Future research may include exploring the impact on nurse residents reading the legacy letters. One consideration is to ask nurse residents to label or title their letters with one main take-home point and group letters by theme. This can allow for an examination on frequency of access for further exploration on meaningfulness. Prior to accessing, requiring staff to select their role, for example, nurse resident, nursing leadership, or nursing peer, can help determine readership. Lastly, these letters were written prior to the global COVID-19 pandemic. Restrictions including some residency days moving to virtual format were put into place. Evaluating letters during the pandemic to prior letters can help determine if new themes arose or experiences were influenced by the pandemic and further guide nursing professional development practitioners in curriculum development and enhancement of the current nurse residency program.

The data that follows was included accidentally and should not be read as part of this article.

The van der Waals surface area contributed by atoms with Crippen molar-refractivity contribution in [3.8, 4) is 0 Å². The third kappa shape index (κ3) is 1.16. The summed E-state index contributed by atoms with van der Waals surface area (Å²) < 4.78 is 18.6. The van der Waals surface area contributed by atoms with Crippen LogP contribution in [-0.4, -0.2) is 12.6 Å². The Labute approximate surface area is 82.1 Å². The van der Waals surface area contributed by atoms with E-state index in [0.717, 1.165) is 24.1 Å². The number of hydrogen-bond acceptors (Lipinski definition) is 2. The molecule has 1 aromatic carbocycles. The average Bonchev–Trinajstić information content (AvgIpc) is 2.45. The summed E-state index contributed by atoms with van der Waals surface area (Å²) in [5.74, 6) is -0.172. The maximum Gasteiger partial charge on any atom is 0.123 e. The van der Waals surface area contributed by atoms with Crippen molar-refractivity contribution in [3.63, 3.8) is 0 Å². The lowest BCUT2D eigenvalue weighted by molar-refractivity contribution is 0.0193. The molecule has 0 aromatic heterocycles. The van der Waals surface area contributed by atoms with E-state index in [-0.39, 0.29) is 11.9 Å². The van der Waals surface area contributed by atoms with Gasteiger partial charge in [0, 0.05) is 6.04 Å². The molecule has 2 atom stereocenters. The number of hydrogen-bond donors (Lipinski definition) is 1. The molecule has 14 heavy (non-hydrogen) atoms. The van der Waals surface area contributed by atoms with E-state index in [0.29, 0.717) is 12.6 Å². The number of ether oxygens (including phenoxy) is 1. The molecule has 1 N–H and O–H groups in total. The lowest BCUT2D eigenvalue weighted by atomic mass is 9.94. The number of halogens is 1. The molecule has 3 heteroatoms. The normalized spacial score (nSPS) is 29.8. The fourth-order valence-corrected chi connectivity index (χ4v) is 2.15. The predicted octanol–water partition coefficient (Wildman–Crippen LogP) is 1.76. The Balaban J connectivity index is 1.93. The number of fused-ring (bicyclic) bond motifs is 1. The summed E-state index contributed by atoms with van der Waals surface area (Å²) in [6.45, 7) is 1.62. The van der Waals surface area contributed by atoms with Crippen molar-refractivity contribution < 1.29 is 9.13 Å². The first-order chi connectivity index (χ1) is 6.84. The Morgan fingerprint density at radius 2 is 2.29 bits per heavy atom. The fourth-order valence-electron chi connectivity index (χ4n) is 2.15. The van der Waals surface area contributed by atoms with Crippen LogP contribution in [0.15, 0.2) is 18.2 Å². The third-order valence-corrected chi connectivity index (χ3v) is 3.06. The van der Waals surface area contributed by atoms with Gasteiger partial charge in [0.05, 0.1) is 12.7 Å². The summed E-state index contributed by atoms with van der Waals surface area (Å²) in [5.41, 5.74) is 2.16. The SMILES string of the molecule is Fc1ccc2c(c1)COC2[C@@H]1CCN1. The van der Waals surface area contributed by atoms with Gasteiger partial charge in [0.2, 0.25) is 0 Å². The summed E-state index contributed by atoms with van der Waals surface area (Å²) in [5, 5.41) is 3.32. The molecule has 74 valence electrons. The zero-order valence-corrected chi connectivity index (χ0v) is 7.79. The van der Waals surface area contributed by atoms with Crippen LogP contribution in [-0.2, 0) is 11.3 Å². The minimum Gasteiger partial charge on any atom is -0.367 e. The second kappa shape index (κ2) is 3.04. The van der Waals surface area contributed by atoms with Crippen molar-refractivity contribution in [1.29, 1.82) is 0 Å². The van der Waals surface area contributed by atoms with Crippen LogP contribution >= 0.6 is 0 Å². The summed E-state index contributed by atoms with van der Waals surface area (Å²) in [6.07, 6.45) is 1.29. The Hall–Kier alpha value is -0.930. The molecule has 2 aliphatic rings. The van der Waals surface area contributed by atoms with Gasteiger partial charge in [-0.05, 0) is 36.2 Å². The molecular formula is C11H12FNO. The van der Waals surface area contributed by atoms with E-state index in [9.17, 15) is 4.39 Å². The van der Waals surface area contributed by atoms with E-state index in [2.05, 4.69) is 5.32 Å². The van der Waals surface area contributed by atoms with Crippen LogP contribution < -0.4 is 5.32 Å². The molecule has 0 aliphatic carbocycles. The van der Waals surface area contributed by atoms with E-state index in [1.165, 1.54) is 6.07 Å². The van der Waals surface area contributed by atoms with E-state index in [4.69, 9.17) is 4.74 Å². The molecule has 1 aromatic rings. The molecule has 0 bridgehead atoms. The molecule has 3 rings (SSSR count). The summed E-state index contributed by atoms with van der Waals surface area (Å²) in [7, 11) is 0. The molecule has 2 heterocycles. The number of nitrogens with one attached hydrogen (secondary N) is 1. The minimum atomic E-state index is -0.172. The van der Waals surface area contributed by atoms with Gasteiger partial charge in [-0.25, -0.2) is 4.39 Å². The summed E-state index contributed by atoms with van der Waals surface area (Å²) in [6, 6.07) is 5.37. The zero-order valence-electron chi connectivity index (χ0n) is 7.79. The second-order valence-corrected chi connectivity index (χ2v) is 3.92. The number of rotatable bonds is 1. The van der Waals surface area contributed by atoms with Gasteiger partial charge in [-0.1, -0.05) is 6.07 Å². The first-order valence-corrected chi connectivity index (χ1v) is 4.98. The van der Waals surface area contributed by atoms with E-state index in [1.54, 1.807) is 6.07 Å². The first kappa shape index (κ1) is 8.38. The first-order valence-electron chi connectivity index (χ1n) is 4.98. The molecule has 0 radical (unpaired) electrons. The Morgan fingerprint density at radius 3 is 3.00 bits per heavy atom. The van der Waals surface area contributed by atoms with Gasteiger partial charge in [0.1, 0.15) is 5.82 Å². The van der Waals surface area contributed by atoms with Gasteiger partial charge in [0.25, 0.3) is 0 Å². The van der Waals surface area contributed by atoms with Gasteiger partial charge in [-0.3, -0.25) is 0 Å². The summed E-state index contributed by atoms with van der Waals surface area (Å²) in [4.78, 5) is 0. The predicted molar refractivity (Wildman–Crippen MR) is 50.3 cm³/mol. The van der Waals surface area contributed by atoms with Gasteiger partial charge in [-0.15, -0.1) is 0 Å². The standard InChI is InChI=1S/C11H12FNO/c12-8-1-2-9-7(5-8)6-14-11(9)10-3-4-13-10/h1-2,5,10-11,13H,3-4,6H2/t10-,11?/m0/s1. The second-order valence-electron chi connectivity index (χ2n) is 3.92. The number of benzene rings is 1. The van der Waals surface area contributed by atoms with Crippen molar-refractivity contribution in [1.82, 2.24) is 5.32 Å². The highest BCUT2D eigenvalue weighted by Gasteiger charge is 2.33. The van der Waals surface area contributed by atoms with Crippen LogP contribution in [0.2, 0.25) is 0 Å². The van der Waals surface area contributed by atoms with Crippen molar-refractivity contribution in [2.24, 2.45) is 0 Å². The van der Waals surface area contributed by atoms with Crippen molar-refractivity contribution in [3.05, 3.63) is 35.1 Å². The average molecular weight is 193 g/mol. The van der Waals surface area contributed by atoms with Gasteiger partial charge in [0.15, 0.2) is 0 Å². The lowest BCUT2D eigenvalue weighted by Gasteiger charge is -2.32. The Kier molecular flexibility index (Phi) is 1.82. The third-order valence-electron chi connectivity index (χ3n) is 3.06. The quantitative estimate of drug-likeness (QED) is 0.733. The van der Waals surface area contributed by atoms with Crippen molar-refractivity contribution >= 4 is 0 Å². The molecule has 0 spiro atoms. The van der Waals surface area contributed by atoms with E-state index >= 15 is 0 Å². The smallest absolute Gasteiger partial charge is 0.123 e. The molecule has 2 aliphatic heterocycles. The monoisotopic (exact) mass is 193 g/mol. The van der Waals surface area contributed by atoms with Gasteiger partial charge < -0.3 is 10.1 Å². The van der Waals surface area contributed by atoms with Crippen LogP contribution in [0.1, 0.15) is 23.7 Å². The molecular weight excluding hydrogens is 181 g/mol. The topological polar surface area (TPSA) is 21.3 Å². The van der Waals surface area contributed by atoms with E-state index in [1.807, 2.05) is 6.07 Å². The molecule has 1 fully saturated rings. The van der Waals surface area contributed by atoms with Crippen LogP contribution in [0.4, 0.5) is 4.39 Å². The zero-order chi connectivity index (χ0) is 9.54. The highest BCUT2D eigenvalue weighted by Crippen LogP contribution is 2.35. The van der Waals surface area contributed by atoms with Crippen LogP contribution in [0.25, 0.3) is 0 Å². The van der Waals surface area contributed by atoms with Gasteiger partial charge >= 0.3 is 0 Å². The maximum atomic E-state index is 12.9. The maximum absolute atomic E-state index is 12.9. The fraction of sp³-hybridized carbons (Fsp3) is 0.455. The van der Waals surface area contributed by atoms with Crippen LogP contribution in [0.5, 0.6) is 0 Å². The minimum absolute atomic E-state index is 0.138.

The purpose of legacy letters for the oncology nurse residents is to provide an opportunity for reflection and subsequent personal and professional growth and, as designed, potentially ease the transition for future nurse residents entering the program. Major themes identified can generate new knowledge about the experience in a year-long residency program and provide a guide for nurse educators in professional development in addressing and incorporating these themes into curriculum. Future research may focus on how these legacy letters are used by nurse residents during their year-long program.